Short-term rentals in the emerging “shared economy” took a step closer to lawful reality in Spokane on Monday night, as the City Council passed an emergency resolution asking the state to relax a law that could squelch such deals.
Councilman Mike Allen, who sponsored the resolution, said Spokane has become a trailblazer when it comes to short-term rentals that are offered on sites like Airbnb.com.
“Everyone else is hands-off on it, but we really need to have a policy in place,” he said.
State law currently says that an owner-occupied home that will be rented out for less than 30 days is required to have a fire sprinkler system. In Allen’s resolution, the council asked the Washington State Building Code Council to waive the sprinkler requirement for homeowners who want to rent out one or two rooms for less than a month.
“This is the canary in the coal mine,” Allen said about the sprinkler requirement. “If this can’t be fixed at the state level, then every Airbnb in the state must be shut down.”
City officials are trying to balance the needs of an industry that emerged largely online while protecting the residential character of the city’s neighborhoods.
As short-term rentals began popping up in Spokane earlier this year, the city sent out cease-and-desist orders to homeowners offering such arrangements, with the threat of $265-a-day fines if they continued their business. Short-term rentals continue to operate in the city, but if a neighbor complains, a city code enforcement officer would have to shut it down under state law.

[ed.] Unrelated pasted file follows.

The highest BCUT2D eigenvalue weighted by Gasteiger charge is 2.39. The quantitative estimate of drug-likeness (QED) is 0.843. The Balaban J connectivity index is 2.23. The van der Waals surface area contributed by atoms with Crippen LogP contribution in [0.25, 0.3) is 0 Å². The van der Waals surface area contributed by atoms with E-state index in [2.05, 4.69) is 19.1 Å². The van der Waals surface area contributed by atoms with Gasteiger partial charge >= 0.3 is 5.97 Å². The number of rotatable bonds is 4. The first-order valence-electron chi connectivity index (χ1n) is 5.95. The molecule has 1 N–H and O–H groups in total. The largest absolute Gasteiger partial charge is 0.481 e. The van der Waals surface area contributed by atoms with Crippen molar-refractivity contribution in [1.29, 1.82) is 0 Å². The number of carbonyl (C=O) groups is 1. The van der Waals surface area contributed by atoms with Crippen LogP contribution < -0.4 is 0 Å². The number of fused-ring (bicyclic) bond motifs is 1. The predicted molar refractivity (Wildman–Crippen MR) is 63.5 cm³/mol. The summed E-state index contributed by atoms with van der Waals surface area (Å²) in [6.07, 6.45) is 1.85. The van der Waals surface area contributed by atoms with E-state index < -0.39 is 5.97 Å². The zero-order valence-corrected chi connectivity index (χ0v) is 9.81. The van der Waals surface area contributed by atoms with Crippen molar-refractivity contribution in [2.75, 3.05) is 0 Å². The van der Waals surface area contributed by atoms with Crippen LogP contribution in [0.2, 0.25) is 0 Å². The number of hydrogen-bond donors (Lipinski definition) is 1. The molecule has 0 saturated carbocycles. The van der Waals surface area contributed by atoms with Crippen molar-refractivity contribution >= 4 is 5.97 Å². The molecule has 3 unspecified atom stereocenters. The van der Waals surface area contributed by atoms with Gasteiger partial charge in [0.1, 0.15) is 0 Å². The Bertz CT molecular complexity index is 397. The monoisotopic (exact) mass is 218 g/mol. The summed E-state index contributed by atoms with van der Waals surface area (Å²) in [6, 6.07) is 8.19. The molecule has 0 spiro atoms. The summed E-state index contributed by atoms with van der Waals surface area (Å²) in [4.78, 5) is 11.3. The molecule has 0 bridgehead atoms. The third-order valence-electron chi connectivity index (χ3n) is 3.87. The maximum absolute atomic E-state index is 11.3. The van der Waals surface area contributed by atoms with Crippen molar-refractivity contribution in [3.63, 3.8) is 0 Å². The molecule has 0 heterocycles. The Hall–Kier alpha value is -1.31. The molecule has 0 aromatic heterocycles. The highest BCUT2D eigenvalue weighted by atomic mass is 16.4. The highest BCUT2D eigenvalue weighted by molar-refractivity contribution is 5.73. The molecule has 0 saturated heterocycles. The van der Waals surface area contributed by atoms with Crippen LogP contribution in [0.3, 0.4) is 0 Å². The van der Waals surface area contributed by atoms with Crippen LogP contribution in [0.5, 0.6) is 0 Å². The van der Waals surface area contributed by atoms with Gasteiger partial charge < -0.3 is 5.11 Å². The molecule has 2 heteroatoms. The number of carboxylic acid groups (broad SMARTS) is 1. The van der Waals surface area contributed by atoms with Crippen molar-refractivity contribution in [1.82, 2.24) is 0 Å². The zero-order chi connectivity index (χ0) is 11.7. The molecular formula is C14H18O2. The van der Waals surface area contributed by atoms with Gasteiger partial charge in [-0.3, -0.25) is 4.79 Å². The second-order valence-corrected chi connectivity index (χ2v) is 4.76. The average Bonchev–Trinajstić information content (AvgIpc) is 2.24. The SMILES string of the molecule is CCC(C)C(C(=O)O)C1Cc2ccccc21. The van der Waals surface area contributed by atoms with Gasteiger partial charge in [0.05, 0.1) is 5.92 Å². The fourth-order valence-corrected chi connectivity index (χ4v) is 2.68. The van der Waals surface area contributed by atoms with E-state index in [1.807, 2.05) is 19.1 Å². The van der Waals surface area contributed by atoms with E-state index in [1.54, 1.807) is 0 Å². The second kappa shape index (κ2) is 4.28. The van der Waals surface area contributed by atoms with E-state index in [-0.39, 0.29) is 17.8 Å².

In a presentation to the council, Allen’s assistant, Rae-Lynn Barden, and Tara Zeigler, a research intern at the city, said they struggled to find information on how other cities have dealt with the Airbnb phenomenon. They said no other city in the state was aware of the fire sprinkler requirement that effectively made the short-term rentals illegal.
Council President Ben Stuckart called Allen’s resolution “important.”
“I really hope this is successful,” Stuckart said before the council’s unanimous approval.
Allen expects other changes regarding short-term rentals to come to the council during the next three months.
“But this one seems like it’s crushing what was a very entrepreneurial spirit,” he said.
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